By Tony Marciano
When I was a kid, my mother won the lottery. She won $40 and bought a toilet with it. She was tired of her son clogging it with so much toilet paper. When my dad lifted the old one off the floor, he noticed something inside of it. There was a defect in the casting causing a blockage in the toilet. I remember saying, “It isn’t my fault. It was a defective toilet.”
Truth is, I use a lot of toilet paper. I didn’t realize how much toilet paper I use until COVID-19. Without thinking, I pull 18 inches of toilet paper off the roll. I can use a roll in three days. With the shortage of toilet paper in our local stores, I found myself changing my consumption of paper. I began to amend my ways. I labeled a roll my “St. Patrick’s Day roll of toilet paper” since I installed it on March 17. How long would it last? It didn’t last three days. It lasted over two weeks.
Sometimes we do things that are so ingrained, we do them without thinking. It took the virus for me to pause and consider my behavior.
Beyond toilet paper, there are our human interactions. I was at our women’s division, Dove’s Nest, teaching them to say “no” to verbally abusive relationships. Could they say “no” to that toxic person? The room went silent.
One woman said, “If I told him to pick up his dinner he had just thrown on the floor, I’d get beaten.”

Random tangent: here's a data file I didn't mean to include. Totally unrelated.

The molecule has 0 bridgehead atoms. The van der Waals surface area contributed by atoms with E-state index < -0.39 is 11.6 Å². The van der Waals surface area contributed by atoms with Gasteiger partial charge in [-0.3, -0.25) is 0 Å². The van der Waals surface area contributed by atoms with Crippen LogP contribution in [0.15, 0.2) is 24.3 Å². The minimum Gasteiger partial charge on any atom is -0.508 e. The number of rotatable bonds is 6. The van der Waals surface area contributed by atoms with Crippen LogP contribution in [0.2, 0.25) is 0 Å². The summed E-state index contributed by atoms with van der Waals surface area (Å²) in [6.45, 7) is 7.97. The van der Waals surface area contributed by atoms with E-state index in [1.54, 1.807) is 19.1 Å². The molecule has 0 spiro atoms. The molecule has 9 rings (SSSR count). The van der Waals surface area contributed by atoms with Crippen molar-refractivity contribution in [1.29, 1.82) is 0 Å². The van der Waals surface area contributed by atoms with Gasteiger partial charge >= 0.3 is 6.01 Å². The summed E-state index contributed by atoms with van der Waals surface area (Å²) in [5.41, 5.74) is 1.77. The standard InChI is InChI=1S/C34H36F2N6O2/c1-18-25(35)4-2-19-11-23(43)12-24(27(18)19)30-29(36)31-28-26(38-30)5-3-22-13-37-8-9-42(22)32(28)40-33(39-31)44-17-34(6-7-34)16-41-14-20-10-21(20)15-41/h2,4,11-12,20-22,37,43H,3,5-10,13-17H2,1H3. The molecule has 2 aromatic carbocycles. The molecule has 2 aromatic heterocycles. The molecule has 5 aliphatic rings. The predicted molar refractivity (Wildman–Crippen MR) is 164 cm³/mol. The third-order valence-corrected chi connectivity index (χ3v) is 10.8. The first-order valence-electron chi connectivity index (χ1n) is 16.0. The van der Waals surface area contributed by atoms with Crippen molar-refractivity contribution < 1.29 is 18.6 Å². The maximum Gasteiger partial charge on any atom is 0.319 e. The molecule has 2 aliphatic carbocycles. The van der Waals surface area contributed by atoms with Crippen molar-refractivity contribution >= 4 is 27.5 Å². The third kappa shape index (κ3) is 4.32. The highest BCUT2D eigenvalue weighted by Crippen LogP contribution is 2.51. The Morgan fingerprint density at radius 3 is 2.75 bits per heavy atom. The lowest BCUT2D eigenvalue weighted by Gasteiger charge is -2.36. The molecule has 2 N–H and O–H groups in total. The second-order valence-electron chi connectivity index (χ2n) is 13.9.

I watched her shrink into a pool of powerlessness. It was learned behavior.
Let me tell you about my own learned behavior.
I grew up with a rageaholic father. He would verbally assassinate a waitress in 10 minutes or less. As I looked back over my life, I learned early on I was powerless to stop the verbal assault. I learned to go not behind my father, but ahead of him to clean up what could be a disastrous situation. If I didn’t clean things up, I would say to myself, “Here it goes again.”
I learned a pattern of survival. I learned to be quiet. I learned not to rock the boat. Unlike the verse, I leaned on my own understanding. Just like pulling 18 inches of toilet paper, I did what I’ve always done. It was familiar.
Twenty-six years ago, I looked at the Scripture verse “Why do I do the things I shouldn’t do and not do the things I should do?” What changed since then?
I learned that “no” is a full sentence. Not “no because, but “no – period, end of sentence.” If I give you a reason why I said, “no,” I still want your approval. As a Christ-follower, I believe I have God’s approval. Therefore, I don’t need yours.
I learned that if I rescue people from their self-destructive decisions, they will never become all God created them to be. I’m a rescuer. I have to back off and let God be God in their life.
I learned I am responsible “to” you; I am not responsible “for” you. This released me to stop going either in front of or behind individuals and clean up the consequences of their self-destructive decisions. (Does that sound familiar from my childhood story?) I am now able to “lean not on my own understanding.”
Yes, I am using a lot less toilet paper today than I did a few months ago. More importantly, I am learning about myself during these uncertain times.
I’ll be back in two weeks. Until then, live well my friend.
The Rev. Tony Marciano is the president/CEO of the Charlotte Rescue Mission. He is available to speak to your group. Go to www.charlotterescuemission.org for details.